We returned to our yurt to eat a very late lunch and to bunker down for the rest of the afternoon. P, K and E were planning to come down later in the evening to spend the rest of the weekend with us in the yurt.
Day 2: Lookouts and Logging
After eating breakfast, we went for a hike along the Track and Tower Trail (7.7km round trip, rated moderate). The trail winds through the forest and leads to a lookout over Cache Lake. The trail is signed with blue circles on the trees and contained thirteen numbered posts. Along the way there were some notable points of interest, including a dam, several small cascades and a portage that provides access to Cache Lake.
To get to the lookout over Cache Lake involved climbing up a series of staircases to the top of a ridge. The path then leads to a clearing on a rocky outcrop, which provides sweeping views of the surrounding area. This trail is reputed to be especially popular in the fall when the leaves are changing colour. All the leaves have long since fallen at this point. But on the plus side, we had the trail mostly all to ourselves.
The trail loops back to the set of stairs. After meandering through the forest, the trail overlaps with part of the Railway Bike Trail, which leads to Mew Lake Campground. This part of the trail was wide and relatively flat. The path then branches off and weaves deeper into the forest. There were a few sections that were hard to navigate as all the fallen leaves had obstructed the path, but we managed to make it back to the parking lot.
It was really starting to cool down and we were getting hungry. We returned to our yurt to make a hot lunch and to warm up by the fireplace. We headed out later in the afternoon to visit the Algonquin Logging Museum, which showcases a series of exhibits that explain more about the history of logging in the park. At the start of the museum, there’s an indoor exhibit, which was closed when we visited. The real highlight of the museum however, are the outdoor exhibits. There’s a short trail that loops through the forest and passes 20 exhibits which contain a series of old logging equipment and buildings that explain more about logging in the area and how it has evolved over time.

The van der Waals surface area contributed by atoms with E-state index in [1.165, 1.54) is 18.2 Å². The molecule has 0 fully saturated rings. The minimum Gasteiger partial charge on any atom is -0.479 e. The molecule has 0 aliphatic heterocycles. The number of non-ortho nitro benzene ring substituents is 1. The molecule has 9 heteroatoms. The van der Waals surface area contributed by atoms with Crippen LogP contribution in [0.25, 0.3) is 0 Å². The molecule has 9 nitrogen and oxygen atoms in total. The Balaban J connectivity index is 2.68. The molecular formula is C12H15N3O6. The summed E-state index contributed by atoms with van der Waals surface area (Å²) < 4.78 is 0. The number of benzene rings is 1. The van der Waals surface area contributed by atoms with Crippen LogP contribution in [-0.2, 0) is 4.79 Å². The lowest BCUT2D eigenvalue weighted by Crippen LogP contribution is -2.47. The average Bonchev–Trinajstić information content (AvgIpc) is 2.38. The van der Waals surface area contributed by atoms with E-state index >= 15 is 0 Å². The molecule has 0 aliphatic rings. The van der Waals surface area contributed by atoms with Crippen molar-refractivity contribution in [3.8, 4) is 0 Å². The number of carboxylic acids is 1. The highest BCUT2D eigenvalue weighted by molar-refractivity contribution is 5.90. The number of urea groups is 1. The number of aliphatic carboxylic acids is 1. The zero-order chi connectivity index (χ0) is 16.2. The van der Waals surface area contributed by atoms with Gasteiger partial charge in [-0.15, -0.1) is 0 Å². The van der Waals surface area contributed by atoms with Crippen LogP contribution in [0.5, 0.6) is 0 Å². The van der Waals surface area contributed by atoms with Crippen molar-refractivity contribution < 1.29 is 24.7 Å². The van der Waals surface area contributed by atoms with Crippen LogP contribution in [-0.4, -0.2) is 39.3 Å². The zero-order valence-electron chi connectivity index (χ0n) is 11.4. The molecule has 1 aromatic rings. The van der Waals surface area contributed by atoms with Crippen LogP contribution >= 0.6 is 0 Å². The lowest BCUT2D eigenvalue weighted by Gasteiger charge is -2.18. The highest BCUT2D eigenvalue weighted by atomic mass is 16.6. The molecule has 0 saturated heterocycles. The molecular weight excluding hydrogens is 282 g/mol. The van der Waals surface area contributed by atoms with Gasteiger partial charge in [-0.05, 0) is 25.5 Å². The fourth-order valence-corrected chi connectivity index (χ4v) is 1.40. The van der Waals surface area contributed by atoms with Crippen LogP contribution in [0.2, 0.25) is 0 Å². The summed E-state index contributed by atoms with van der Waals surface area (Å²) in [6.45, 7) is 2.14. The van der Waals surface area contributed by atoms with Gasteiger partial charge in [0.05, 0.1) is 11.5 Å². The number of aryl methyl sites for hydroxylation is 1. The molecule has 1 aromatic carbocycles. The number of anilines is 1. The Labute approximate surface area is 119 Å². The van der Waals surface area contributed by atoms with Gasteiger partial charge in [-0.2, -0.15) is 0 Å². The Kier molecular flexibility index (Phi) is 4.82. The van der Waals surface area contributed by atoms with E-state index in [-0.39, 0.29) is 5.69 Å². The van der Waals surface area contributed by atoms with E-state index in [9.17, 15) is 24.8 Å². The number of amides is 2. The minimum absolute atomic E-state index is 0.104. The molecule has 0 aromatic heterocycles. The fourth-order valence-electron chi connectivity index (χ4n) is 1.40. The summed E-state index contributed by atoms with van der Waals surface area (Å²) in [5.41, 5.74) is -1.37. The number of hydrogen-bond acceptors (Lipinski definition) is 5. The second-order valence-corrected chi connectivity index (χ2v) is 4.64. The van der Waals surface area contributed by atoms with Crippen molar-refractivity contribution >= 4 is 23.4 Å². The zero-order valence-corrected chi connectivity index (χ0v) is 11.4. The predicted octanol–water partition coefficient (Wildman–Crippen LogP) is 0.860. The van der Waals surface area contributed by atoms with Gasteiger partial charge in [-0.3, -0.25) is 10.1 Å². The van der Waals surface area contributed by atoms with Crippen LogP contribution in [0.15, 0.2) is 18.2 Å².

Logging has been an important part of Algonquin’s history and began in the area at least 60 years before the park was established in 1893. Algonquin is the only designated provincial park in Ontario that still allows industrial logging, which is permitted in about two thirds of the park.
The one downside to visiting Algonquin so late in the fall is that it gets dark so early. It was also getting noticeably chilly outside, so we headed back to the campground. According to the weather forecast, it was supposed to plummet to -8°C overnight. We sure were happy to be staying in a heated yurt. To warm up, we made some B52 mixed in with coffee and topped with some whipped cream. We spent the remainder of the evening indoors playing games.
It started to lightly snow later in the evening, which marked the first official snowfall of the season.
Day 3: Some Snow
We slept in a bit later than usual. After eating a hot breakfast, we packed up our stuff. We were supposed to check out of our yurt by 10am, but by the time we actually headed out, it was just after 10:30a.m. Whoops. It was cold outside and there was a light dusting of snow on the ground.
Before heading home, we decided to go on a couple of hikes, starting with the Big Pines Trail (2.9km loop, rated moderate). The trail winds through an old growth forest of eastern white pines and passes the site of an 1880s logging camp. The trail partially lived up to its description. While we saw some tall towering pines, we didn’t really see any remains from the old logging camp. There were a few areas that were fenced off, but we couldn’t see much, just a bunch of leaves, more trees and some fallen branches.
As we continued our drive towards the East Gate, we stopped again to hike along the Hardwood Lookout Trail (0.8km loop, rated moderate). The trail weaves through a typical Algonquin hardwood forest and leads to a panoramic viewpoint overlooking Smoke Lake. The path is short, but super steep in places. It was a good workout before the drive back home.
On the way out of the park, we stopped at the Information Centre to check out the swag and say our goodbyes. It was then time for us to head back home and return to the daily grind.